Satyendra Nath Bose

16-05-2024

09:21 AM

GS III

Sub-Categories:

Science and Technology

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1 min read

Prelims: General Science

Mains:  Achievements of Indians in science and technology; indigenization of technology and developing new technology.

Satyendra Nath Bose was an Indian physicist who, along with another great, Meghnad Saha, established modern theoretical physics in India. He is best known for providing the foundation of Bose-Einstein statistics and developing the theory of Bose-Einstein condensates. Bose-Einstein statistics, the new system of statistical quantum mechanics, describes the nature of particles with integer spins, called “Boson”, named by Paul Dirac in the honour of Bose. Bose-Einstein condensates, a state of matter, are dense collections of bosons that follow Bose-Einstein statistics instead of Fermi–Dirac statistics.

Although a number of Nobel Prizes have been given out for the works of Satyendra Nath Bose, particularly for advancing the theory of Bose-Einstein condensates, Bose himself was never given the Nobel Prize.

Early Life and Career of Satyendra Nath Bose

Born in Calcutta on January 1, 1894, Satyendra Nath Bose was an outstanding student and came into contact with some of the brilliant teachers like Jagadish Chandra Bose and Prafulla Chandra Roy, who inspired him a lot. He started his career in 1916 as a lecturer in physics at Calcutta University. Five years later, he joined Dacca University.

  • At the University of Dhaka, Bose carried out research and studied the theory of relativity.
  • During this time, Satyendra Nath Bose prepared the first English language book based on German and French translations of Albert Einstein’s original relativity papers. 
  • Bose created new departments, labs, and libraries at the university so he could teach new courses there.

Contributions of Satyendra Nath Bose

Bose wrote a brief article titled "Planck's Law and the Hypothesis of Light Quanta" after adapting a lecture he gave at the University of Dhaka on the theory of radiation and the ultraviolet catastrophe.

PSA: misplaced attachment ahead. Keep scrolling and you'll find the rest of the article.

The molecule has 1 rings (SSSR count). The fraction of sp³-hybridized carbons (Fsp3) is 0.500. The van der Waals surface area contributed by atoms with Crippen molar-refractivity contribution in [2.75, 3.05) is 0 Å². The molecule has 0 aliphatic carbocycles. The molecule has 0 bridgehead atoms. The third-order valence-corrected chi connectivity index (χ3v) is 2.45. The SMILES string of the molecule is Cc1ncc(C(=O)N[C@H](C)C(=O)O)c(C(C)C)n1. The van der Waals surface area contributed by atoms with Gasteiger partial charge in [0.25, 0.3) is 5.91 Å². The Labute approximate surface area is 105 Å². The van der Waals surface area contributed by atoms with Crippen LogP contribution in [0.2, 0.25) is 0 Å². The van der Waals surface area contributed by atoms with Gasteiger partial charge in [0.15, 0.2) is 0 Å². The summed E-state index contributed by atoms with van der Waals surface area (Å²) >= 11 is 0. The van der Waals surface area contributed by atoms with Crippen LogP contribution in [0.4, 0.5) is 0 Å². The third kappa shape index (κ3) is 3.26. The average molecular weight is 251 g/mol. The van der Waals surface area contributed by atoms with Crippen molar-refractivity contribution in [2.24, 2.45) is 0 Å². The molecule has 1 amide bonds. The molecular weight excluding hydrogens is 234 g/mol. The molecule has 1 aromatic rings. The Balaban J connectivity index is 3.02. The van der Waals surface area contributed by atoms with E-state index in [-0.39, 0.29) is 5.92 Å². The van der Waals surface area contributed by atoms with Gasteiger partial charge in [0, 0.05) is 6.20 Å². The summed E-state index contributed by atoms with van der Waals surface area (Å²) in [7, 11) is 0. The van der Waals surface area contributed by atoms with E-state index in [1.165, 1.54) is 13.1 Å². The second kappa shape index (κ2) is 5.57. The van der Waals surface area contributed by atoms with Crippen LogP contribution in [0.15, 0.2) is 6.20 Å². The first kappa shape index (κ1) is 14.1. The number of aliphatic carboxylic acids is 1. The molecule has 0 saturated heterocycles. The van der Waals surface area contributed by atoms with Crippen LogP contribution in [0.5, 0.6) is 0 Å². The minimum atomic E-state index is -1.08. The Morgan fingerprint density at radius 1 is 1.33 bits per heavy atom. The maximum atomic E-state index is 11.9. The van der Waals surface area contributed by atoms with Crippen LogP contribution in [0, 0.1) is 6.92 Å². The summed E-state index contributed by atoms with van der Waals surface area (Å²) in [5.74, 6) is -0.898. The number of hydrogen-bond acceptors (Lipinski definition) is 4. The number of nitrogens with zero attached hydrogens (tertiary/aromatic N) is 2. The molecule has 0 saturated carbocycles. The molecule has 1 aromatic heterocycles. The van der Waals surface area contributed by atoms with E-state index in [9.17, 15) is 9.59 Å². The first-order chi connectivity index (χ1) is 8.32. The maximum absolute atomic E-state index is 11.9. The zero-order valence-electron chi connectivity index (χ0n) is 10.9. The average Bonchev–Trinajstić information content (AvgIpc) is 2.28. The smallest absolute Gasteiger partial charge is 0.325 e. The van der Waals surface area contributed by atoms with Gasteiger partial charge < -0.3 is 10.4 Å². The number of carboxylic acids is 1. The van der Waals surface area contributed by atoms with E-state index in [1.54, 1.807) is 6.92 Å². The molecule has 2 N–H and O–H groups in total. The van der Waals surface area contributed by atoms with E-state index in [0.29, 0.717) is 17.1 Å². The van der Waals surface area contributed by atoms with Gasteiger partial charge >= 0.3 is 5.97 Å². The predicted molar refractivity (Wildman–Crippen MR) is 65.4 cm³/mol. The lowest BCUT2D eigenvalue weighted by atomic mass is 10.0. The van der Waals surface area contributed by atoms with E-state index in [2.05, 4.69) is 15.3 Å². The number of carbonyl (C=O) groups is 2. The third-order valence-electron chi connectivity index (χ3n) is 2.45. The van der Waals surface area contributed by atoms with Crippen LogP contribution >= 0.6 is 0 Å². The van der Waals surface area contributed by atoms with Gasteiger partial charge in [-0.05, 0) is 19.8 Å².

• By treating radiation as a gas of photons (Photon gas) and using new statistical techniques for counting photon states, Bose provided a new derivation of Planck's law.
  • Einstein received a brief paper he had written on the subject and immediately recognised its importance.
  • In agreement with him, Bose's article "Planck's Law and Hypothesis of Light Quanta" was translated by Einstein into German and published in Zeitschrift für Physik in 1924 under Bose's name.

Bose-Einstein Statistics

Einstein generalised Bose's works (on photons), extended it on atoms, and gave the theory of ideal quantum gas (Bose gas). This formed the basis of the Bose-Einstein statistics and Bose-Einstein condensates.

  • Bose was given the opportunity to work in European laboratories for two years alongside scientists like Marie Curie and Albert Einstein as a result of this recognition.
  • The new form of conceptual originality in Bose’s work was that the particles were regarded as indistinguishable, a radical departure from the assumption that underlies the classical Maxwell-Boltzmann statistics (the statistics of "distinguishable" classical particles).
  • Bosons:
  • It was soon realised that the new Bose-Einstein statistics were applicable only to particles with integer spins that do not follow the Pauli exclusion principle.
  • The particles with integer spins are now referred to as bosons (as suggested by Dirac).
  • On the other hand, Fermi-Dirac statistics are applicable to particles with half-integer spins (called fermions), satisfying Pauli’s exclusion principle. 

Bose-Einstein Condensates

The pioneering ideas of Bose, developed further by Einstein, were confirmed by the observation of a new state of matter in a diluted gas of ultra-cold alkali atoms, the Bose-Einstein condensate.